Sabriye Tenberken (born 1970) is a German tibetologist and co-founder of the organisation Braille Without Borders.
Sabriye was born in Cologne, West Germany. She lost her sight slowly as a child due to retinal disease, and her parents took her to many places so she would store up many visual memories, before becoming totally blind by the age of 12. She studied Central Asian Studies at Bonn University. In addition to Mongolian and modern Chinese, she studied modern and classical Tibetan in combination with Sociology and Philosophy.
As no blind student had ever before ventured to enroll in these kinds of studies, Sabriye could not fall back on the experience of previous students, so she developed her own methods of studying her course of study. By 1992 Sabriye had developed Tibetan Braille, which later became the official reading and writing system for the blind in Tibet. Tibetan Braille is based on German Braille, modified to accommodate the Tibetan script. For example, Tibetan ka, kha, ga, nga are written with the standard Braille letters for k, c, g and lowered g. It was submitted for examination to a Tibetan scholar, who found it to be readily understandable, simple, and easy to learn.
In 1997, Sabriye travelled to Tibet alone in order to assess the situation of the blind there. Returning in 1998, she founded the Centre for the Blind in Lhasa, the capital of Tibet, to educate blind people, together with Paul Kronenberg whom she had met there the year before. Before that, most blind children were hidden away from the world by their family members who were reluctant to send them to school. The school started with five children, with Sabriye initially teaching the children herself, as well as serving as coordinator and advisor. She then began training native Tibetans as teachers, selecting and supervising all staff-members of the Centre.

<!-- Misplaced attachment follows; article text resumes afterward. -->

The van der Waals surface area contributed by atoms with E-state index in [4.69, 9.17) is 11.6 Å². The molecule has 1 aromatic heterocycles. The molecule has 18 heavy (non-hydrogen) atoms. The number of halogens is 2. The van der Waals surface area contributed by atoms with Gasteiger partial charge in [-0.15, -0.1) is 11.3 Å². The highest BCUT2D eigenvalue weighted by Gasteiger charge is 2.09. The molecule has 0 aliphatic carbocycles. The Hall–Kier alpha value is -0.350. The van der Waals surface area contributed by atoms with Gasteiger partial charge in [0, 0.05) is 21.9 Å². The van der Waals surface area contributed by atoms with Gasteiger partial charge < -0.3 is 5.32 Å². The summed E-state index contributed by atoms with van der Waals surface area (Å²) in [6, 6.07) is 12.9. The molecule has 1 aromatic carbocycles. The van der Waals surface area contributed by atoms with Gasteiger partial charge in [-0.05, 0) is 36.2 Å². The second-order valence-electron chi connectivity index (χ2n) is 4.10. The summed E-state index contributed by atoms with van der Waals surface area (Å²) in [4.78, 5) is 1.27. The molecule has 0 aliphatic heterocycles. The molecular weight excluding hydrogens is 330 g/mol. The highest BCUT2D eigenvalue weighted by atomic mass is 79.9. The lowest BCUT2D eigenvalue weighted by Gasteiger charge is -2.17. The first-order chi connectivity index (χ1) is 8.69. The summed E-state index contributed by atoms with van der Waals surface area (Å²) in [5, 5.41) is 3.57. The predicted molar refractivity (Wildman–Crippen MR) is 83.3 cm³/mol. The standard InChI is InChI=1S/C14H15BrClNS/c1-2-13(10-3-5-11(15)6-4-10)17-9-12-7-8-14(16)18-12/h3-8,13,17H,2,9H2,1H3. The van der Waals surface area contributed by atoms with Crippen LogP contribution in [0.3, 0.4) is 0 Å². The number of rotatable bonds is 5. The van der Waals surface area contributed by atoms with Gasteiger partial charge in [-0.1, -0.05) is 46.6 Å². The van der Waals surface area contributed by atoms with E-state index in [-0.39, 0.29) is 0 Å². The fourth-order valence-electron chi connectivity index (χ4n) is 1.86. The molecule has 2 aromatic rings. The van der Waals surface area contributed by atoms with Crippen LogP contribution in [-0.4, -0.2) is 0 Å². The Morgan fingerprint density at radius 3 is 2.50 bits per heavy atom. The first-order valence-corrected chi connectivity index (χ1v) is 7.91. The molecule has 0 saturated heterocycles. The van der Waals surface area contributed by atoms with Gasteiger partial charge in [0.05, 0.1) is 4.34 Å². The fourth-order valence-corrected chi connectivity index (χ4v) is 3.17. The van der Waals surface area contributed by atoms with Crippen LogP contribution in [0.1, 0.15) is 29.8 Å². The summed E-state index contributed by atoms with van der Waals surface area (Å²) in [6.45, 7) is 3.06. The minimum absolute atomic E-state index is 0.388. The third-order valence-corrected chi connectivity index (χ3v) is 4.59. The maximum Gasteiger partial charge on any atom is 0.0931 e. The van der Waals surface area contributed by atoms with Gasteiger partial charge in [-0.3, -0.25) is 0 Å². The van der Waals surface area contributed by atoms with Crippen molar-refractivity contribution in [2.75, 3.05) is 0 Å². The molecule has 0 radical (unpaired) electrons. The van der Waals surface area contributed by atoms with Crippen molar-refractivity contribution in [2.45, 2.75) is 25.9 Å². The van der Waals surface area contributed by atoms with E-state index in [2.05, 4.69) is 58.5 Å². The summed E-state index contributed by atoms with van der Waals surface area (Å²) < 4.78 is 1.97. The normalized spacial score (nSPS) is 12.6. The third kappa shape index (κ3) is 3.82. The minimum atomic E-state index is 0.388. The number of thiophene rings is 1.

The project's progress was not without difficulties and setbacks. Sabriye was able eventually to turn over the running of the Centre to one of her former students who trained as a teacher.
In 2017, her visa was no longer extended, and the school was threatened with closure. 
In 1998 Paul joined Sabriye in establishing the Project for the Blind, Tibet. In September, 2002, the name was changed to Braille Without Borders, BWB. In addition to the school in Lhasa BWB runs a vocational training centre for blind adults with a farm and cheese factory near Shigatse.
In 2009, Sabriye Tenberken and her partner Paul Kronenberg also began kanthari international (name intentionally spelled with all letters in lower case) in a village near Thiruvananthapuram, India, They also established an International School for Development and Project Planning near Trivandrum, Kerala, India. The school focuses on discovering and developing the hidden talents of persons from all over the world who often are socially neglected, especially because of disabilities, and empowering them to be innovators and leaders.